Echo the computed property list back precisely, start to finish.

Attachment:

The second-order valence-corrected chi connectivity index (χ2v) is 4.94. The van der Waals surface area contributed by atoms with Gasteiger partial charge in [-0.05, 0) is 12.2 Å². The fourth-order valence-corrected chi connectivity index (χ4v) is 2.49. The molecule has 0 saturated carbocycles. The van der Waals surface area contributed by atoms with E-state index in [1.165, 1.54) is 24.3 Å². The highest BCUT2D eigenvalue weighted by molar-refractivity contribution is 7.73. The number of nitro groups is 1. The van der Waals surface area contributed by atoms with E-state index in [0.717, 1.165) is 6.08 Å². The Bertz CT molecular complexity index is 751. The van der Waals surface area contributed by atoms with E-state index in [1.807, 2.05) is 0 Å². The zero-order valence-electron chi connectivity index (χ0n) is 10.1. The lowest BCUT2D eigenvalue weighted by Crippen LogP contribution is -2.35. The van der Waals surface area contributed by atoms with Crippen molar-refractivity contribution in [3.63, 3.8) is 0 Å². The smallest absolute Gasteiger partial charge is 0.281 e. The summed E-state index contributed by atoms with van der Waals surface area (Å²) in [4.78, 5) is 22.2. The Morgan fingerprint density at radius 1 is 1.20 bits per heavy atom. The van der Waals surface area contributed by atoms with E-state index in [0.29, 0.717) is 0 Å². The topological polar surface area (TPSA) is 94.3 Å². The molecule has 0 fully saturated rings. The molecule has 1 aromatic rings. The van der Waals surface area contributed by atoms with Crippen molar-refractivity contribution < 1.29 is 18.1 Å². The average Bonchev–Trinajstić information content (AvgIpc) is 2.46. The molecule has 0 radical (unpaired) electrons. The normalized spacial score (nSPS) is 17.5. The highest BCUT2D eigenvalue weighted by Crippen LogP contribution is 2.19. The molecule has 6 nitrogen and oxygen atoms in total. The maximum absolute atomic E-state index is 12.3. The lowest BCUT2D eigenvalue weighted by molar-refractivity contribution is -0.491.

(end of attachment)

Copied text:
The second-order valence-corrected chi connectivity index (χ2v) is 4.94. The van der Waals surface area contributed by atoms with Gasteiger partial charge in [-0.05, 0) is 12.2 Å². The fourth-order valence-corrected chi connectivity index (χ4v) is 2.49. The molecule has 0 saturated carbocycles. The van der Waals surface area contributed by atoms with E-state index in [1.165, 1.54) is 24.3 Å². The highest BCUT2D eigenvalue weighted by molar-refractivity contribution is 7.73. The number of nitro groups is 1. The van der Waals surface area contributed by atoms with E-state index in [0.717, 1.165) is 6.08 Å². The Bertz CT molecular complexity index is 751. The van der Waals surface area contributed by atoms with E-state index in [1.807, 2.05) is 0 Å². The zero-order valence-electron chi connectivity index (χ0n) is 10.1. The lowest BCUT2D eigenvalue weighted by Crippen LogP contribution is -2.35. The van der Waals surface area contributed by atoms with Crippen molar-refractivity contribution in [3.63, 3.8) is 0 Å². The smallest absolute Gasteiger partial charge is 0.281 e. The summed E-state index contributed by atoms with van der Waals surface area (Å²) in [4.78, 5) is 22.2. The Morgan fingerprint density at radius 1 is 1.20 bits per heavy atom. The van der Waals surface area contributed by atoms with E-state index in [0.29, 0.717) is 0 Å². The topological polar surface area (TPSA) is 94.3 Å². The molecule has 0 fully saturated rings. The molecule has 1 aromatic rings. The van der Waals surface area contributed by atoms with Crippen molar-refractivity contribution < 1.29 is 18.1 Å². The average Bonchev–Trinajstić information content (AvgIpc) is 2.46. The molecule has 0 radical (unpaired) electrons. The normalized spacial score (nSPS) is 17.5. The highest BCUT2D eigenvalue weighted by Crippen LogP contribution is 2.19. The molecule has 6 nitrogen and oxygen atoms in total. The maximum absolute atomic E-state index is 12.3. The lowest BCUT2D eigenvalue weighted by molar-refractivity contribution is -0.491.